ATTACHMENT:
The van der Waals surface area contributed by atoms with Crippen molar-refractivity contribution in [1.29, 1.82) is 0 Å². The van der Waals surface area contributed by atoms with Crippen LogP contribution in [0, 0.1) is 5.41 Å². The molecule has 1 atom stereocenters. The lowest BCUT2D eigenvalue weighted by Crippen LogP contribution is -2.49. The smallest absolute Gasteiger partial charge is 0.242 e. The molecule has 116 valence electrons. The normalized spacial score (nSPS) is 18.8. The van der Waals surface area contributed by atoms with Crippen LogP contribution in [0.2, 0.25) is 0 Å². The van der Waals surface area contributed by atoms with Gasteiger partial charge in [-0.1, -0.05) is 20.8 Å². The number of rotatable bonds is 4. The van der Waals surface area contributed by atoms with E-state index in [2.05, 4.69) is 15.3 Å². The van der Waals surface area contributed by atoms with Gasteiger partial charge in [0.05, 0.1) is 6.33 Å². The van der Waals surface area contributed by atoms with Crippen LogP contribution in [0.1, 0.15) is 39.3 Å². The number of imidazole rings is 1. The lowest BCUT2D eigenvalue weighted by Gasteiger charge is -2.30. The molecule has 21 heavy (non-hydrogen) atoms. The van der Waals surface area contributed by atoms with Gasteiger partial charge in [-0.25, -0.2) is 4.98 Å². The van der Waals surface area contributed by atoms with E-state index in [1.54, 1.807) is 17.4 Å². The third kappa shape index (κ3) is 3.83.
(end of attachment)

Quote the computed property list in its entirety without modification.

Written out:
The van der Waals surface area contributed by atoms with Crippen molar-refractivity contribution in [1.29, 1.82) is 0 Å². The van der Waals surface area contributed by atoms with Crippen LogP contribution in [0, 0.1) is 5.41 Å². The molecule has 1 atom stereocenters. The lowest BCUT2D eigenvalue weighted by Crippen LogP contribution is -2.49. The smallest absolute Gasteiger partial charge is 0.242 e. The molecule has 116 valence electrons. The normalized spacial score (nSPS) is 18.8. The van der Waals surface area contributed by atoms with Crippen LogP contribution in [0.2, 0.25) is 0 Å². The van der Waals surface area contributed by atoms with Gasteiger partial charge in [-0.1, -0.05) is 20.8 Å². The number of rotatable bonds is 4. The van der Waals surface area contributed by atoms with E-state index in [2.05, 4.69) is 15.3 Å². The van der Waals surface area contributed by atoms with Gasteiger partial charge in [0.05, 0.1) is 6.33 Å². The van der Waals surface area contributed by atoms with Crippen LogP contribution in [0.1, 0.15) is 39.3 Å². The number of imidazole rings is 1. The lowest BCUT2D eigenvalue weighted by Gasteiger charge is -2.30. The molecule has 21 heavy (non-hydrogen) atoms. The van der Waals surface area contributed by atoms with Gasteiger partial charge in [-0.25, -0.2) is 4.98 Å². The van der Waals surface area contributed by atoms with E-state index in [1.54, 1.807) is 17.4 Å². The third kappa shape index (κ3) is 3.83.